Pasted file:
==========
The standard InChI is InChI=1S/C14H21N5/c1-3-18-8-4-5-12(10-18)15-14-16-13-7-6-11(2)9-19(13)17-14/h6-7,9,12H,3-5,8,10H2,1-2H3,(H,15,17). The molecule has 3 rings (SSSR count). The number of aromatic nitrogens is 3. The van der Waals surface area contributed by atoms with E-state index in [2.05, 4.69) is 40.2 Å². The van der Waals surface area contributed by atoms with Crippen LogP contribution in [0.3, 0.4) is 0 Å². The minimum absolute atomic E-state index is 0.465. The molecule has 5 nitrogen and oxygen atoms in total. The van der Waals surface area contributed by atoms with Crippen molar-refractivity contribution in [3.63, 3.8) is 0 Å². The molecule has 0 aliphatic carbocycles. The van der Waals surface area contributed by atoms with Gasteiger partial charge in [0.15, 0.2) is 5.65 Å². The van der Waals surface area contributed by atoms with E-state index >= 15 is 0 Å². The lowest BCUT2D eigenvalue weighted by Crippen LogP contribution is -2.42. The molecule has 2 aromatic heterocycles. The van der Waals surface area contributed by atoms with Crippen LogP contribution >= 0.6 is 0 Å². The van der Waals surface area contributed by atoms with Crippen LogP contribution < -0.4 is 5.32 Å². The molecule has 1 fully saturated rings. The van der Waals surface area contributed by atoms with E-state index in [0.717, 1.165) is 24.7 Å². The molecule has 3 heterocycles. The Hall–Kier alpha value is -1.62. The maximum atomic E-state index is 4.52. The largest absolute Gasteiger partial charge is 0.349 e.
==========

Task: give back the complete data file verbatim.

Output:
The standard InChI is InChI=1S/C14H21N5/c1-3-18-8-4-5-12(10-18)15-14-16-13-7-6-11(2)9-19(13)17-14/h6-7,9,12H,3-5,8,10H2,1-2H3,(H,15,17). The molecule has 3 rings (SSSR count). The number of aromatic nitrogens is 3. The van der Waals surface area contributed by atoms with E-state index in [2.05, 4.69) is 40.2 Å². The van der Waals surface area contributed by atoms with Crippen LogP contribution in [0.3, 0.4) is 0 Å². The minimum absolute atomic E-state index is 0.465. The molecule has 5 nitrogen and oxygen atoms in total. The van der Waals surface area contributed by atoms with Crippen molar-refractivity contribution in [3.63, 3.8) is 0 Å². The molecule has 0 aliphatic carbocycles. The van der Waals surface area contributed by atoms with Gasteiger partial charge in [0.15, 0.2) is 5.65 Å². The van der Waals surface area contributed by atoms with E-state index >= 15 is 0 Å². The lowest BCUT2D eigenvalue weighted by Crippen LogP contribution is -2.42. The molecule has 2 aromatic heterocycles. The van der Waals surface area contributed by atoms with Crippen LogP contribution >= 0.6 is 0 Å². The van der Waals surface area contributed by atoms with Crippen LogP contribution < -0.4 is 5.32 Å². The molecule has 1 fully saturated rings. The van der Waals surface area contributed by atoms with E-state index in [0.717, 1.165) is 24.7 Å². The molecule has 3 heterocycles. The Hall–Kier alpha value is -1.62. The maximum atomic E-state index is 4.52. The largest absolute Gasteiger partial charge is 0.349 e.